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Yoga may help fight asthma symptoms: study


Beijing, Apr 27: Yoga may have a beneficial effect on symptoms and quality of life in people with asthma, according to research conducted in India, Europe and the US.

"Our findings suggest that yoga exercise may lead to small improvements in asthma quality of life and symptoms," said Zuyao Yang from Chinese University in Hong Kong.


"However, it is unclear whether yoga has a consistent impact on lung function and we do not yet know if yoga can reduce people's medication usage, or if there are any side-effects of yoga for people with asthma," said Yang. Asthma is a common chronic disease affecting about 300 million people worldwide.

The many typical symptoms of asthma include wheezing, coughing, chest tightness and shortness of breath, researchers said.

Yoga has gained global popularity as a form of exercise with general life-style benefits, and recent studies have investigated the potential of yoga to relieve asthma-related problems, they said.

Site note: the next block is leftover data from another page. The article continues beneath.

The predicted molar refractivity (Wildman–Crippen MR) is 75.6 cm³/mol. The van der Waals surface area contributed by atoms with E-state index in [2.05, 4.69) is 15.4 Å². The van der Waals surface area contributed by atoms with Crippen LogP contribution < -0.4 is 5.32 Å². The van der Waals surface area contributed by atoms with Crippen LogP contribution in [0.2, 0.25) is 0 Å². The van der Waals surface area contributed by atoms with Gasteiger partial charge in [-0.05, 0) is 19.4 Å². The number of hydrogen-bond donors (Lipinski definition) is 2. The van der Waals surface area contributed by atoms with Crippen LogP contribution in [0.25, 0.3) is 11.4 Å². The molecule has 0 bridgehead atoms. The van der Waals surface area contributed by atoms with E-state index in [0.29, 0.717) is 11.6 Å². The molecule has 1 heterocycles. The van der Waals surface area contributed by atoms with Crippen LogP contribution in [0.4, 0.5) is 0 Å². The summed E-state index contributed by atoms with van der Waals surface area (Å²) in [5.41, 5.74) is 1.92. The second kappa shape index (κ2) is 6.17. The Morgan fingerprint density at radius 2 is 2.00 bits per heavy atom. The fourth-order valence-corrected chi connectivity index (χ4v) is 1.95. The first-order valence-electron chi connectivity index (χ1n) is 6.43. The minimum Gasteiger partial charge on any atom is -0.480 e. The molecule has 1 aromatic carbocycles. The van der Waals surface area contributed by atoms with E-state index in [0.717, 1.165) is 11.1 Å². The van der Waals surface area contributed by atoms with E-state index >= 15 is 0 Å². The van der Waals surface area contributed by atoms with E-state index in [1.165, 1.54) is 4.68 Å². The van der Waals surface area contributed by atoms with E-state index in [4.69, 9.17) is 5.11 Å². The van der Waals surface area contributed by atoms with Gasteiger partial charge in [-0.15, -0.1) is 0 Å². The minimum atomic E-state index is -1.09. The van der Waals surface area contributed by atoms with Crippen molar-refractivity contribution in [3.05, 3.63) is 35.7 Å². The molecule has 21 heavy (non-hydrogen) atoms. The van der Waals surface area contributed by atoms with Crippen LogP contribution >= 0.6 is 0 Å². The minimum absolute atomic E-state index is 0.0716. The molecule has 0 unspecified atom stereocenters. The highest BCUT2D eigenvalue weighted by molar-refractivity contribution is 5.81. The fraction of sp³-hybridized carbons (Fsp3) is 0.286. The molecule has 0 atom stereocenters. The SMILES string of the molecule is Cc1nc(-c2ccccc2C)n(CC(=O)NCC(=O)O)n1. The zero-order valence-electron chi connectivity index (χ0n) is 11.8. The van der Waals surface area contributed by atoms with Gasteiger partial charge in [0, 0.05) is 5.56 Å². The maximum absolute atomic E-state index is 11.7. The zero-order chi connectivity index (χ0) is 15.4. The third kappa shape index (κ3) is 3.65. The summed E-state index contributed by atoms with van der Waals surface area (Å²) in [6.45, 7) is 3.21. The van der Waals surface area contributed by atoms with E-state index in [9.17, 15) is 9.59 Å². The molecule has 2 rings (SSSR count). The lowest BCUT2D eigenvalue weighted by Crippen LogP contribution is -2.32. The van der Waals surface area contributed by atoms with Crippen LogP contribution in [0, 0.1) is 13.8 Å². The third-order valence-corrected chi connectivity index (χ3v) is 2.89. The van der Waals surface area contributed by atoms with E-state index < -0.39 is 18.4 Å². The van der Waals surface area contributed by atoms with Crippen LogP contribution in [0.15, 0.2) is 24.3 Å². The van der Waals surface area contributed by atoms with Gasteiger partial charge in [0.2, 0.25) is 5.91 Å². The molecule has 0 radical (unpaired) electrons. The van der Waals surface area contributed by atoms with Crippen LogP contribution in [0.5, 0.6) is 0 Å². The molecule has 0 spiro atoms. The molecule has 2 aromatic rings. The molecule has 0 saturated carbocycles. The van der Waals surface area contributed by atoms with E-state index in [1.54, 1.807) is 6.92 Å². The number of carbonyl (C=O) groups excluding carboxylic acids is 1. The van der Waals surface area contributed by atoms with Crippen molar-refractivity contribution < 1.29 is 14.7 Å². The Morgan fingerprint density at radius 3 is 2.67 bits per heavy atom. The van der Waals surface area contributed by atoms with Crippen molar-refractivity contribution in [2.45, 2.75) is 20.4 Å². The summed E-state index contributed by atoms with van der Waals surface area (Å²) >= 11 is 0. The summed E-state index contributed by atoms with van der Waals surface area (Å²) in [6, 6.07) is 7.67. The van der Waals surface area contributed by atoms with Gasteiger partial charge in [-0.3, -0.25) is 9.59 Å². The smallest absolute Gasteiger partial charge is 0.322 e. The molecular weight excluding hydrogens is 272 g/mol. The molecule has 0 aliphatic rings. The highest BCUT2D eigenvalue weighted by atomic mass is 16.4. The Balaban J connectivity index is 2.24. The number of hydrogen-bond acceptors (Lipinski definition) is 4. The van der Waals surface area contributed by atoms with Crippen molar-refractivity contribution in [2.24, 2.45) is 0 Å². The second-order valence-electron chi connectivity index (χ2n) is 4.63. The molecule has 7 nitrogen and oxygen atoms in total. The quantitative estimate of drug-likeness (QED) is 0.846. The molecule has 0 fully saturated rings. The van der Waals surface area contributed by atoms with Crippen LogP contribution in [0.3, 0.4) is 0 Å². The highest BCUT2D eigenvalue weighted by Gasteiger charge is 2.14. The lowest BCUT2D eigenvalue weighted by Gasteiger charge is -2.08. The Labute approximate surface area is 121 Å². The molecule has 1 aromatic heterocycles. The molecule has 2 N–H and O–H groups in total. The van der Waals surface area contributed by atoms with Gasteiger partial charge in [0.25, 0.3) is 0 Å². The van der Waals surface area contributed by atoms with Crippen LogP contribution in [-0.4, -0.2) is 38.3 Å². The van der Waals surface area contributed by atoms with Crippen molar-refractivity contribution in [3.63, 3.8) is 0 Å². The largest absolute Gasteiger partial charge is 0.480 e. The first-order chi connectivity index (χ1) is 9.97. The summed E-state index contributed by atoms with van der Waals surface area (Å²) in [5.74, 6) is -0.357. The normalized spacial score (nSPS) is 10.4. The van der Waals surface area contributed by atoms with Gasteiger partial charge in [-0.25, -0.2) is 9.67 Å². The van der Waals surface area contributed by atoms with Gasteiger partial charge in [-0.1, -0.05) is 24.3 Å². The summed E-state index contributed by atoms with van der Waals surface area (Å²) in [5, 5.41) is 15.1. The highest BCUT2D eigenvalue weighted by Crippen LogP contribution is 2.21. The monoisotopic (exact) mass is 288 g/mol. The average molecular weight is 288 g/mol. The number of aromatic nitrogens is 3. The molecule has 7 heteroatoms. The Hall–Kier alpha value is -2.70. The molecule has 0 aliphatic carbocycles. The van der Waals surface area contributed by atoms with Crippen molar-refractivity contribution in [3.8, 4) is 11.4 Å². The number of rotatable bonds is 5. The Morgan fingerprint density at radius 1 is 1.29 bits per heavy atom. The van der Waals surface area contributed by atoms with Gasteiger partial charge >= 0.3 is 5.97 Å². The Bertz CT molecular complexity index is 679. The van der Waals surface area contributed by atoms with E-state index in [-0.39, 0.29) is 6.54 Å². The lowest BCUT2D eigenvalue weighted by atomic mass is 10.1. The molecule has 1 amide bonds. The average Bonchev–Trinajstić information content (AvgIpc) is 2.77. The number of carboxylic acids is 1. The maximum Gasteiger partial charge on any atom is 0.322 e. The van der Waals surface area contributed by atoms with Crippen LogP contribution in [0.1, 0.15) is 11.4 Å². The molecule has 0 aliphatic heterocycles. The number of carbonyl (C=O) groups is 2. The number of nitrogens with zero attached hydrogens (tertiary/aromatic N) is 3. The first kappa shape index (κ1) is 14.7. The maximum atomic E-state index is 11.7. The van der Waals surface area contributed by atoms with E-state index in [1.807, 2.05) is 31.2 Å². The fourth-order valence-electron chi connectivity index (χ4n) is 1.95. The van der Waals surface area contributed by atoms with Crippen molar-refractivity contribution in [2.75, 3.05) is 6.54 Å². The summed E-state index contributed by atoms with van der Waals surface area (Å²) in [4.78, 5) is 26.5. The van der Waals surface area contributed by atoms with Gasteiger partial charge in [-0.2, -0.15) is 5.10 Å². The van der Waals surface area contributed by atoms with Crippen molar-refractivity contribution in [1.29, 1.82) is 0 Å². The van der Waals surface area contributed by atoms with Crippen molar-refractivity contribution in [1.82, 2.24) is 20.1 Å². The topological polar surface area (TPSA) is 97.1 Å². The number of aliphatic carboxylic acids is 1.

The new study summarised the results of randomised trials and found evidence that practicing yoga might be able to improve asthma quality of life and symptoms to some extent. Researchers found 15 randomised controlled trials which involved 1,048 men and women.

Most of the trials were conducted in India, followed by Europe and the US. The majority of participants had mild to moderate asthma for six months to more than 23 years.

Six studies looked into the effects of breathing alone during yoga exercise, while the other studies assessed the effects of yoga that included breathing, posture and meditation, researchers said. Most people continued to take their usual asthma medication while participating in the studies.

The studies were conducted over a time period of two weeks to over four years, they said. Researchers found some moderate quality evidence from five studies that yoga exercise reduces the impact of asthma on people's quality of life.

However, evidence about yoga's impact on the participants' lung function is more uncertain because the results varied, researchers said. The findings were published in the journal Cochrane Database of Systematic Reviews.


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